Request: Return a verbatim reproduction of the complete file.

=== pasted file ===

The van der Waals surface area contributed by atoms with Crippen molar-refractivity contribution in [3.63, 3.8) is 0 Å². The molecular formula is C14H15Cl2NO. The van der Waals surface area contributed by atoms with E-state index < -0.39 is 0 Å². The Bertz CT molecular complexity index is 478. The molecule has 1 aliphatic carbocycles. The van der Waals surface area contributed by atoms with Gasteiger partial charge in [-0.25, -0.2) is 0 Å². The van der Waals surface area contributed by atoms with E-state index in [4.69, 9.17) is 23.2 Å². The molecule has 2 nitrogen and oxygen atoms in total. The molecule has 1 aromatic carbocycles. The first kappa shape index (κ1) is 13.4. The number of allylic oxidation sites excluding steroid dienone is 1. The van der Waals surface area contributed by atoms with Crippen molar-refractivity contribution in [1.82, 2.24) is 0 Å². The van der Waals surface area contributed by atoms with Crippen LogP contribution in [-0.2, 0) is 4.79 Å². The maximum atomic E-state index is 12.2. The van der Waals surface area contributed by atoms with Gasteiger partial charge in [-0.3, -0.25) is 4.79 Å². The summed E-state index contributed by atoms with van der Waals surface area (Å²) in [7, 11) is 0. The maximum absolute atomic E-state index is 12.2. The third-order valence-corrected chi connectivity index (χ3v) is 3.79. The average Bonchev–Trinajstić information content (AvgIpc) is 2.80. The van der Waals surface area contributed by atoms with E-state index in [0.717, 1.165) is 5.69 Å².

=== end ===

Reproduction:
The van der Waals surface area contributed by atoms with Crippen molar-refractivity contribution in [3.63, 3.8) is 0 Å². The molecular formula is C14H15Cl2NO. The van der Waals surface area contributed by atoms with E-state index < -0.39 is 0 Å². The Bertz CT molecular complexity index is 478. The molecule has 1 aliphatic carbocycles. The van der Waals surface area contributed by atoms with Gasteiger partial charge in [-0.25, -0.2) is 0 Å². The van der Waals surface area contributed by atoms with E-state index in [4.69, 9.17) is 23.2 Å². The molecule has 2 nitrogen and oxygen atoms in total. The molecule has 1 aromatic carbocycles. The first kappa shape index (κ1) is 13.4. The number of allylic oxidation sites excluding steroid dienone is 1. The van der Waals surface area contributed by atoms with Crippen molar-refractivity contribution in [1.82, 2.24) is 0 Å². The van der Waals surface area contributed by atoms with Crippen LogP contribution in [-0.2, 0) is 4.79 Å². The maximum atomic E-state index is 12.2. The van der Waals surface area contributed by atoms with Gasteiger partial charge in [-0.3, -0.25) is 4.79 Å². The summed E-state index contributed by atoms with van der Waals surface area (Å²) in [7, 11) is 0. The maximum absolute atomic E-state index is 12.2. The third-order valence-corrected chi connectivity index (χ3v) is 3.79. The average Bonchev–Trinajstić information content (AvgIpc) is 2.80. The van der Waals surface area contributed by atoms with E-state index in [0.717, 1.165) is 5.69 Å².